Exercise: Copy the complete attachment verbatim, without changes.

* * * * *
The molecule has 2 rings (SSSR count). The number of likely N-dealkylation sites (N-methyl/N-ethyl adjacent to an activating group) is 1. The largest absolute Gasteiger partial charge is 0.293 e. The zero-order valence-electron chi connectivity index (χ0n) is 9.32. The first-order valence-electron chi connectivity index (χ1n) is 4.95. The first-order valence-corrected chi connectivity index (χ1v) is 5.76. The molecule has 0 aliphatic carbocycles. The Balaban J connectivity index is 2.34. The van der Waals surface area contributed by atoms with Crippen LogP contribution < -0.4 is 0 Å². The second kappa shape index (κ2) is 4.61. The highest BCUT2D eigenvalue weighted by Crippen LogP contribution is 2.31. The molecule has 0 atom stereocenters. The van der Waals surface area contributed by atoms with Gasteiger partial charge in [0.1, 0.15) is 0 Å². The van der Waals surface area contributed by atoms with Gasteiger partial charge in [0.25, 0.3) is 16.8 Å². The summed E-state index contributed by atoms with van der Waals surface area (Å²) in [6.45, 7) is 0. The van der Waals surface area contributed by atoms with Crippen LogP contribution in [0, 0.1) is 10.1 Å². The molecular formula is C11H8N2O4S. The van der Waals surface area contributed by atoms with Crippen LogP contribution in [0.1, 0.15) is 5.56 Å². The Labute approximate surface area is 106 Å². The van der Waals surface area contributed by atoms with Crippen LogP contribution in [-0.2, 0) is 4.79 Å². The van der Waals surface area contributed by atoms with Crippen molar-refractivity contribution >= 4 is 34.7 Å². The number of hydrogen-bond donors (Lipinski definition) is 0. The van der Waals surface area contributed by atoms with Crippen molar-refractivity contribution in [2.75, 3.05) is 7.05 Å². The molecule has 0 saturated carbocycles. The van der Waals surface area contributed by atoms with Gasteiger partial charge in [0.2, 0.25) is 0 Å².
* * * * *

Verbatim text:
The molecule has 2 rings (SSSR count). The number of likely N-dealkylation sites (N-methyl/N-ethyl adjacent to an activating group) is 1. The largest absolute Gasteiger partial charge is 0.293 e. The zero-order valence-electron chi connectivity index (χ0n) is 9.32. The first-order valence-electron chi connectivity index (χ1n) is 4.95. The first-order valence-corrected chi connectivity index (χ1v) is 5.76. The molecule has 0 aliphatic carbocycles. The Balaban J connectivity index is 2.34. The van der Waals surface area contributed by atoms with Crippen LogP contribution < -0.4 is 0 Å². The second kappa shape index (κ2) is 4.61. The highest BCUT2D eigenvalue weighted by Crippen LogP contribution is 2.31. The molecule has 0 atom stereocenters. The van der Waals surface area contributed by atoms with Gasteiger partial charge in [0.1, 0.15) is 0 Å². The van der Waals surface area contributed by atoms with Gasteiger partial charge in [0.25, 0.3) is 16.8 Å². The summed E-state index contributed by atoms with van der Waals surface area (Å²) in [6.45, 7) is 0. The van der Waals surface area contributed by atoms with Crippen LogP contribution in [0, 0.1) is 10.1 Å². The molecular formula is C11H8N2O4S. The van der Waals surface area contributed by atoms with Crippen LogP contribution in [0.1, 0.15) is 5.56 Å². The Labute approximate surface area is 106 Å². The van der Waals surface area contributed by atoms with Crippen LogP contribution in [-0.2, 0) is 4.79 Å². The van der Waals surface area contributed by atoms with Crippen molar-refractivity contribution >= 4 is 34.7 Å². The number of hydrogen-bond donors (Lipinski definition) is 0. The van der Waals surface area contributed by atoms with Crippen molar-refractivity contribution in [2.75, 3.05) is 7.05 Å². The molecule has 0 saturated carbocycles. The van der Waals surface area contributed by atoms with Gasteiger partial charge in [0.2, 0.25) is 0 Å².